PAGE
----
Scholia Reviews ns 13 (2004) 14.
David Braund and Christopher Gill (ed.), Myth, History and Culture in Republican Rome: Studies in Honour of T. P. Wiseman. Exeter: University of Exeter Press, 2003. Pp. x + 358, incl. 21 halftones, 6 line illustrations, 4 maps, 1 table and 3 appendices. ISBN 0-85989-662-5. UKú40.00.
Classics, University of KwaZulu-Natal
This collection of thirteen essays is the product of a conference held at the University of Exeter in March 2000, entitled 'Myth, History and Performance: A Celebration of the Work of T. P. Wiseman'. A striking feature of this collection is the extent to which all the contributions demonstrate an indebtedness to the person in whose honour they were presented. Professor T. P. Wiseman's 'presence' permeates these essays and gives them a coherence which is usually impossible to achieve in the case of most Festschriften. Furthermore, the enormous scope of this scholar's achievements, as evidenced by his bibliography (pp. 331-42), is reflected in the very diversity of the offerings in this volume. This is indeed a rich collection of scholarly articles, many of which employ instances of the bold -- yet plausible -- conjecture that is exemplified by much of Wiseman's work.
Appropriately, in his preamble to the first chapter, entitled 'Becoming Historical: the Roman Case' (pp. 12-40), Nicholas Purcell pays tribute to Peter Wiseman as one 'who has rebuilt the foundations of our thinking about Rome before Hannibal so effectively, precisely by being prepared to think the unthinkable and see what would follow . . .' (p. 13). In this spirit, Purcell sets about constructing a persuasive argument for rejecting the conventional view -- prompted in part by Roman writers themselves -- that Roman historiography was both a fairly late development and one derived from Greek models. Purcell argues that literary historiography is 'only a rather small and stylized part of the whole universe of historical thinking' (p. 16) and that before the 'invention' of Roman historiography by Fabius Pictor there existed a 'historical consciousness' at least as early as the fourth century BCE, shaped by 'a web of intercommunicating discourses -- exegetic, epigraphic, archival, dramatic, pictorial, narrative, poetic' (p. 32). Of particular importance in the development of historical consciousness were buildings and cults, and Purcell discusses at some length the role of the Capitoline temple as a place of record and dating -- the Roman equivalent of Olympia and its cult.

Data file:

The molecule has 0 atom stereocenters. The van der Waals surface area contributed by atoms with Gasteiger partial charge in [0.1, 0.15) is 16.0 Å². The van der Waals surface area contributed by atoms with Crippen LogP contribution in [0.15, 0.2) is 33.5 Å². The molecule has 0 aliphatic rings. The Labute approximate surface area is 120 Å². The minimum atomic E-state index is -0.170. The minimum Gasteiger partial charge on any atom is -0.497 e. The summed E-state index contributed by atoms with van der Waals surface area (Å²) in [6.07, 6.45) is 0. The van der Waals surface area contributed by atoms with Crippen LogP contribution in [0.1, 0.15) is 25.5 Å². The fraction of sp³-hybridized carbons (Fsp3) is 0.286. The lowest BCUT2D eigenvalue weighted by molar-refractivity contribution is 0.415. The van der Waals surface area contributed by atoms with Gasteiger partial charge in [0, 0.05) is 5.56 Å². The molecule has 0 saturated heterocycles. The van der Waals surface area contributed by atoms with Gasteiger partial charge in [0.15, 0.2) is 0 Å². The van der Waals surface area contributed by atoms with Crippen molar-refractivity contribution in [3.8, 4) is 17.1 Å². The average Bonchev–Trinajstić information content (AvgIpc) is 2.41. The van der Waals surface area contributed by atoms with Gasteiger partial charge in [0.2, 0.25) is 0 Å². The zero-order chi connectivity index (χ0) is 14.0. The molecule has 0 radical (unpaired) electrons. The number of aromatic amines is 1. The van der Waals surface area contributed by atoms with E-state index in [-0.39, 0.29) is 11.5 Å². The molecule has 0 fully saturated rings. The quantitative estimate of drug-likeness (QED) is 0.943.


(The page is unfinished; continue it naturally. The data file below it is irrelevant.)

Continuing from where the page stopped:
The Roman foundation legend provides fertile ground for bold and ingenious speculation (as employed so effectively by Wiseman himself). While accepting Wiseman's contention that Remus did not appear in the story until the late fourth or early third centuries, Filippo Coarelli, in his essay 'Remoria' (pp. 41-55), seeks to identify this locality not with the Sacred Mount but with the 'Colle di Piche' ('Hill of Magpies': suggestive of augury?). Importantly, this was the site of the sanctuary of the goddess Dia, presided over by the Arval brethren, who were responsible for the ritual cleansing of the rural territory. Into this context Coarelli seeks to locate Remus, as the founder of Rome's rural territory, with Romulus as his urban counterpart. He suggests that Romulus and Remus were substituted c. 300 BCE for the two sons of Acca Larentia, the original founders (Lares Praestites) of the city. Coarelli's arguments necessarily depend heavily on conjecture at times, but are impressive for their deft and imaginative weaving together of the various threads of evidence.
Michael Crawford, in 'Land and People in Republican Italy' (pp. 56-72), challenges the assumption that settlements in Appennine Italy followed Greek models, located in river and lake basins, with mountains as dividing frontiers; instead, the focal points were the lush summer pastures and forests of the high mountains; furthermore, these patterns of settlement existed well before the Roman conquest of Italy. Interestingly, Crawford's views emerge, in the first instance, from numerous trips through this region in the company of Peter Wiseman. There is a wealth of topographical detail in this essay, and it is a pity that the reader does not have recourse to additional maps or even photographs of the terrain in question.
In an intriguing analysis of the Coriolanus story, Tim Cornell, in 'Coriolanus' (pp. 73-97), advances persuasive arguments for accepting its salient features as historically credible. This figure's exploits harmonize well with the picture now emerging of the nature of aristocratic society in central Italy during the archaic period, 'an age of considerable social movement, in which local aristocracies intermarried and formed networks that cut across political boundaries and even transcended ethnic and linguistic frontiers' (p. 86). Cornell also uses the Coriolanus story as an example of the sort of tale that would have lent itself to transmission through epic poetry or stage performance -- vehicles whose probable importance has been emphasised by Peter Wiseman.
In 'Pacuvius: Melodrama, Reversals and Recognitions' (pp. 98-118), Elaine Fantham endeavours to give some substance to this shadowy figure. Using selected fragments of his works, together with Hyginus' summaries of the relevant plots, she draws several important conclusions about the nature and influence of his dramatic adaptations: prominent motifs include the pathos of imprisonment, abandonment or shipwreck; remote and romantic settings; the revelation of kinship between heroes in preference to divine intervention; the triumph of twins or heroes over tyrants (of particular interest to Roman audiences); and in his preoccupation with dramatic but happy reversals there is perhaps a foreshadowing of the ancient novel. Pacuvius was also a painter, and the fact that the themes of his dramas feature prominently in wall paintings raises interesting questions about the relationship between the two media in his case.